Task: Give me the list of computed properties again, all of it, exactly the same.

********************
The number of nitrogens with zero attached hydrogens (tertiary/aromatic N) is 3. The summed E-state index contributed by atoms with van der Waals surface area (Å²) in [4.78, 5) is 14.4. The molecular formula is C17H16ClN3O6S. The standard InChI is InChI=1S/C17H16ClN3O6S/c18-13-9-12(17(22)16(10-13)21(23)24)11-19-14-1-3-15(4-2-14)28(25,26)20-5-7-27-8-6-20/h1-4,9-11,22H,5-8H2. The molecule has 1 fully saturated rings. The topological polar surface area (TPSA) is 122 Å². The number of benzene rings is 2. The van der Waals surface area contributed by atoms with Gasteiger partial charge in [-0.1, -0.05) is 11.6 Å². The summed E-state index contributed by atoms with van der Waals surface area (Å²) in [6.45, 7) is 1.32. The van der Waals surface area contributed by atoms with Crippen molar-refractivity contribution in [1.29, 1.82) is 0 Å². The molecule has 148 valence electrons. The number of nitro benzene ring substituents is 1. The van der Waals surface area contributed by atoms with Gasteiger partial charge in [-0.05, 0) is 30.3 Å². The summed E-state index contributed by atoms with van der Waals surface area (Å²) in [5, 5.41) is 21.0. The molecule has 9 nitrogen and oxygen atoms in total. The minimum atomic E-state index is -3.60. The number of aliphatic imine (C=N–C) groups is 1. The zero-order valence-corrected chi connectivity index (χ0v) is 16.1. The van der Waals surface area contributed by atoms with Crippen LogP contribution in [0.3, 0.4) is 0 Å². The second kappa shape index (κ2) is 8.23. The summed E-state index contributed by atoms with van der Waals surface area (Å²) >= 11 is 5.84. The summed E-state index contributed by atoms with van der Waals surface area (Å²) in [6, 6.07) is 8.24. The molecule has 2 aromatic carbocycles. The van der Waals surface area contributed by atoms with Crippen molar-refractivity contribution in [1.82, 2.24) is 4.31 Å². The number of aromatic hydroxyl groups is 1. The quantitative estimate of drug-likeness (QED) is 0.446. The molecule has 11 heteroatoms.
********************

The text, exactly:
The number of nitrogens with zero attached hydrogens (tertiary/aromatic N) is 3. The summed E-state index contributed by atoms with van der Waals surface area (Å²) in [4.78, 5) is 14.4. The molecular formula is C17H16ClN3O6S. The standard InChI is InChI=1S/C17H16ClN3O6S/c18-13-9-12(17(22)16(10-13)21(23)24)11-19-14-1-3-15(4-2-14)28(25,26)20-5-7-27-8-6-20/h1-4,9-11,22H,5-8H2. The molecule has 1 fully saturated rings. The topological polar surface area (TPSA) is 122 Å². The number of benzene rings is 2. The van der Waals surface area contributed by atoms with Gasteiger partial charge in [-0.1, -0.05) is 11.6 Å². The summed E-state index contributed by atoms with van der Waals surface area (Å²) in [6.45, 7) is 1.32. The van der Waals surface area contributed by atoms with Crippen molar-refractivity contribution in [1.29, 1.82) is 0 Å². The molecule has 148 valence electrons. The number of nitro benzene ring substituents is 1. The van der Waals surface area contributed by atoms with Gasteiger partial charge in [-0.05, 0) is 30.3 Å². The summed E-state index contributed by atoms with van der Waals surface area (Å²) in [5, 5.41) is 21.0. The molecule has 9 nitrogen and oxygen atoms in total. The minimum atomic E-state index is -3.60. The number of aliphatic imine (C=N–C) groups is 1. The zero-order valence-corrected chi connectivity index (χ0v) is 16.1. The van der Waals surface area contributed by atoms with Crippen LogP contribution in [0.3, 0.4) is 0 Å². The second kappa shape index (κ2) is 8.23. The summed E-state index contributed by atoms with van der Waals surface area (Å²) >= 11 is 5.84. The summed E-state index contributed by atoms with van der Waals surface area (Å²) in [6, 6.07) is 8.24. The molecule has 2 aromatic carbocycles. The van der Waals surface area contributed by atoms with Crippen molar-refractivity contribution in [1.82, 2.24) is 4.31 Å². The number of aromatic hydroxyl groups is 1. The quantitative estimate of drug-likeness (QED) is 0.446. The molecule has 11 heteroatoms.